FCC Attempts New Power Grab With Privacy Regulation Proposal

By Wayne Rash  |  Posted 2016-03-12 Print this article Print
FCC Privacy

"The law is specifically is Section 222 of the Communications Act, but this was written with telephone networks in mind. This was designed to prevent the baby bells from taking competitor's information and using it in marketing," he said.

"That's different information, a different network, and the people were telephone providers," Brake said. "The FCC is trying to repurpose the statute now that they've put broadband into the same rules as telephone networks. Whether it's legally permissible, that's sure to be challenged," he said.

Of course, the whole reclassification move by the FCC has already been challenged and the hearings have been held. The U.S. Court of Appeals in Washington is expected to announce its ruling on those challenges to the legality of the Open Internet rule before the court ends its term in June.

The challengers were some major interests in the Internet ranging from US Telecom to the CTIA. A number of observers have said that the FCC is likely to lose its case in regards to wireless Internet access, but that the situation in regards to wired Internet is less clear.

"If the FCC prevails on the Open Internet case regarding the reclassification of broadband, then the FCC can do anything it wants about broadband and consumer protection," said Berin Szoka, president of TechFreedom, a non-partisan think tank. Szoka is one of those who thinks the FCC's Open Internet order will lose when it comes to wireless Internet access.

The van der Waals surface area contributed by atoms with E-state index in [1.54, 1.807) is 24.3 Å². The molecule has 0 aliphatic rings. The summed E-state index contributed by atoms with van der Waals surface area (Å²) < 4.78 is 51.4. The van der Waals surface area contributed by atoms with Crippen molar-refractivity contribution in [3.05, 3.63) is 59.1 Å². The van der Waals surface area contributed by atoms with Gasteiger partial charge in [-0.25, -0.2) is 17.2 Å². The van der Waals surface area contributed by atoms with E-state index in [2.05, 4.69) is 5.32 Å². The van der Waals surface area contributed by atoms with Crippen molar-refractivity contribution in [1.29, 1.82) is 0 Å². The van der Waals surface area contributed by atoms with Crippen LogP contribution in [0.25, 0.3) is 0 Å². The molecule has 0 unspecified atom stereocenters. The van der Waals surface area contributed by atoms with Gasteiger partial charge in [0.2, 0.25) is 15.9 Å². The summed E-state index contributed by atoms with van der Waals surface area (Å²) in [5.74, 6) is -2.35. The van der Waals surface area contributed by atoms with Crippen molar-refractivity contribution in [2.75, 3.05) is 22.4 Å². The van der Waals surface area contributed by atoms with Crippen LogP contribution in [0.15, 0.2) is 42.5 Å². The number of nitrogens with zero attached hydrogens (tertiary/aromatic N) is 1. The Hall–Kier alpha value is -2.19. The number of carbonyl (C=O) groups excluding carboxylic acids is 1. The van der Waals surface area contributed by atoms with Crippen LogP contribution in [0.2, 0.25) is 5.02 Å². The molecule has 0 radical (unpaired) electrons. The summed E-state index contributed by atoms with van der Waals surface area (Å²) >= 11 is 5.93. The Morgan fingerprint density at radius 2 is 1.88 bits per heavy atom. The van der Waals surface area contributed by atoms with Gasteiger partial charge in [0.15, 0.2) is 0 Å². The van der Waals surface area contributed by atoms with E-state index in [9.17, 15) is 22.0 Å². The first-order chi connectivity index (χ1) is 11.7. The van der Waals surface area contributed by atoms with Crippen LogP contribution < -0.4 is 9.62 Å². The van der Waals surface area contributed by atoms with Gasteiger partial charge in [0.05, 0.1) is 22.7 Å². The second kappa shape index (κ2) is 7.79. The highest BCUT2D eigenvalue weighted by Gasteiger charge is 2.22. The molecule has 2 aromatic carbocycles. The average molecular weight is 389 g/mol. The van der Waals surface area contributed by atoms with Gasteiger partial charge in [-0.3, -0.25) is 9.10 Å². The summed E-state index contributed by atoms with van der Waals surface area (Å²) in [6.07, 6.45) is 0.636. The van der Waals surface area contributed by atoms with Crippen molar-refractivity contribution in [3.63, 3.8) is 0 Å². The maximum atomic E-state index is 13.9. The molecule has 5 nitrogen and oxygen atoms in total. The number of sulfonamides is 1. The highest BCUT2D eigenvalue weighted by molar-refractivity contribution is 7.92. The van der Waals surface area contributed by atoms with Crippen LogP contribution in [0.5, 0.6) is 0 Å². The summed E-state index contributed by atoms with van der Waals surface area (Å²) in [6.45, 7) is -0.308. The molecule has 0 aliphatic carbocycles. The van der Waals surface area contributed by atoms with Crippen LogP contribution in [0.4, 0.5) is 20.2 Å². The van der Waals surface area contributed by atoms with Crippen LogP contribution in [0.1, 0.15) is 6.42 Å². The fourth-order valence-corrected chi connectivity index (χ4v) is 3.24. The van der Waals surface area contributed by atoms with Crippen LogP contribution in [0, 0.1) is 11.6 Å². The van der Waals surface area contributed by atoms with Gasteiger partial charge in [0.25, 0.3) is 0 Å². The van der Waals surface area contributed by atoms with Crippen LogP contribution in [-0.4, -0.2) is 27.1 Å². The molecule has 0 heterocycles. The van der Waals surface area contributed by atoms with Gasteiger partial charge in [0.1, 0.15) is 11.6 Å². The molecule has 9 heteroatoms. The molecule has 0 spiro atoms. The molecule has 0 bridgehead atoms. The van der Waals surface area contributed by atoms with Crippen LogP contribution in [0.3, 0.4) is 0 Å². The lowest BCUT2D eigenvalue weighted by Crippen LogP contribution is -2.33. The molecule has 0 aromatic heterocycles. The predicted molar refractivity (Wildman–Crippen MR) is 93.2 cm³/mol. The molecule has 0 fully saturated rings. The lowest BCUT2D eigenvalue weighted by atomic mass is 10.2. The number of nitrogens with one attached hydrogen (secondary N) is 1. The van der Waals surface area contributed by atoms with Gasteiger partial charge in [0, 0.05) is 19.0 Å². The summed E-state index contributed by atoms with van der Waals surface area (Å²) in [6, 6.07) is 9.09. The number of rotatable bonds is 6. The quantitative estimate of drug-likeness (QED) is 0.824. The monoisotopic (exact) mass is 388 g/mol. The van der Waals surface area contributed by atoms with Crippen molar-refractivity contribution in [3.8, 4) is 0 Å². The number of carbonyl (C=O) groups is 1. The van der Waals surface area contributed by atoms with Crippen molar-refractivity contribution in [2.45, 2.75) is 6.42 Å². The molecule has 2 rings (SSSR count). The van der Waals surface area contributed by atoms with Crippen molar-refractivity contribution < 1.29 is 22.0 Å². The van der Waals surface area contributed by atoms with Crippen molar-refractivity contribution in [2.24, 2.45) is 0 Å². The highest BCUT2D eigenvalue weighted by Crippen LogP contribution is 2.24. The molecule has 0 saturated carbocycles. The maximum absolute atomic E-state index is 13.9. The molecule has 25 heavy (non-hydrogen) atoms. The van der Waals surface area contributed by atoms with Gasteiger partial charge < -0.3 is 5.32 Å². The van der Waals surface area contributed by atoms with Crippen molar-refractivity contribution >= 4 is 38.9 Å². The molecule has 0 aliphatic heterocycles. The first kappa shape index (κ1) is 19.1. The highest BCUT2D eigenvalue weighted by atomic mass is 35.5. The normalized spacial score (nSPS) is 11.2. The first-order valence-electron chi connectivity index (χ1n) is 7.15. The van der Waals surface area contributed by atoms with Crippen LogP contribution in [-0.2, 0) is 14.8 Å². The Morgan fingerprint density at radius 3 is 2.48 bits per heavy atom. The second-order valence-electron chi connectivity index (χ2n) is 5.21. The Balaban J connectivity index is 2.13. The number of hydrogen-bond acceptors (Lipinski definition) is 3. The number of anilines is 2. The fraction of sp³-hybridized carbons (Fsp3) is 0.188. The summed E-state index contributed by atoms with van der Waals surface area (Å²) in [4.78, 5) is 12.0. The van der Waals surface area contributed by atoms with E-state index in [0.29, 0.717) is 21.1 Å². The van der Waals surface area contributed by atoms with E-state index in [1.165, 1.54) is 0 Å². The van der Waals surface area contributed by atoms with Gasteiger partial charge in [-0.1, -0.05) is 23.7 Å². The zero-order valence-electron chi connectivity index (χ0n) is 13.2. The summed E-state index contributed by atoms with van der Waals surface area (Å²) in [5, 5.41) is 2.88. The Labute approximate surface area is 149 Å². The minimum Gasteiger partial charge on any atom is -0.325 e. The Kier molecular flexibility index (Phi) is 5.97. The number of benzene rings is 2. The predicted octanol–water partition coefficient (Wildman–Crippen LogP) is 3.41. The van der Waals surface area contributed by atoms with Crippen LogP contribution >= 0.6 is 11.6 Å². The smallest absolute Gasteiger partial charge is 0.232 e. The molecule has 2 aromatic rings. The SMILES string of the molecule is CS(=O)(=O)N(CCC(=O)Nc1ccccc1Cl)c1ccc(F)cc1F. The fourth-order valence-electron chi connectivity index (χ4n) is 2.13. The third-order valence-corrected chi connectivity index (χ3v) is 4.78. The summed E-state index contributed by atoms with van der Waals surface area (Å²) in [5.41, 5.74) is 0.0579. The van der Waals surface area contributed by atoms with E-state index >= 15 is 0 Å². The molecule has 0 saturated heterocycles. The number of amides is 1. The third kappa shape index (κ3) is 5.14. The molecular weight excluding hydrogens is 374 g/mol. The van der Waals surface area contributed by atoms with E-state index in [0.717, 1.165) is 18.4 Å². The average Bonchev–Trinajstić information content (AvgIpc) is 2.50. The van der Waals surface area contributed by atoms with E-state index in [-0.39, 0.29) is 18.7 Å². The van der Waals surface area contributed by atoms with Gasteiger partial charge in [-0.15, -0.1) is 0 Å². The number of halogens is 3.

Szoka said that the FCC is essentially duplicating work of the Federal Trade Commission, which actually has the authority over those items. "Finally, what begins today as regulation of broadband providers will eventually grow to include other Internet companies, too—if only through the power the FCC has claimed to regulate all communications companies via Section 706 of the Communications Act," Szoka said.

"A sector-specific privacy rulemaking for broadband providers is misguided," Brake said in a prepared statement. "Under the FTC's enforcement of best practices and broadband provider policies, privacy protections are already well balanced with other values, such as cost, usability, or innovation. Moreover, a sector-specific rulemaking ignores privacy-protecting technologies like encryption and virtual networks, and the fact that all major broadband providers already allow consumers to control how their information is used."

At this point, the FCC's ability to actually enforce its privacy rule is in limbo and will remain that way until the courts rule on whether the Open Internet move is within its authority.

The FCC moves to reclassify the Internet and to regulate privacy do make one thing very clear. What's really missing is a legislative environment that defines what the FCC can do in regards to the Internet, and what it can't do. Until Congress does something, the FCC will continue to absorb the power it wants and there's not much to limit it.

Sadly, the ability of Congress to act on anything during this election year is seriously compromised.


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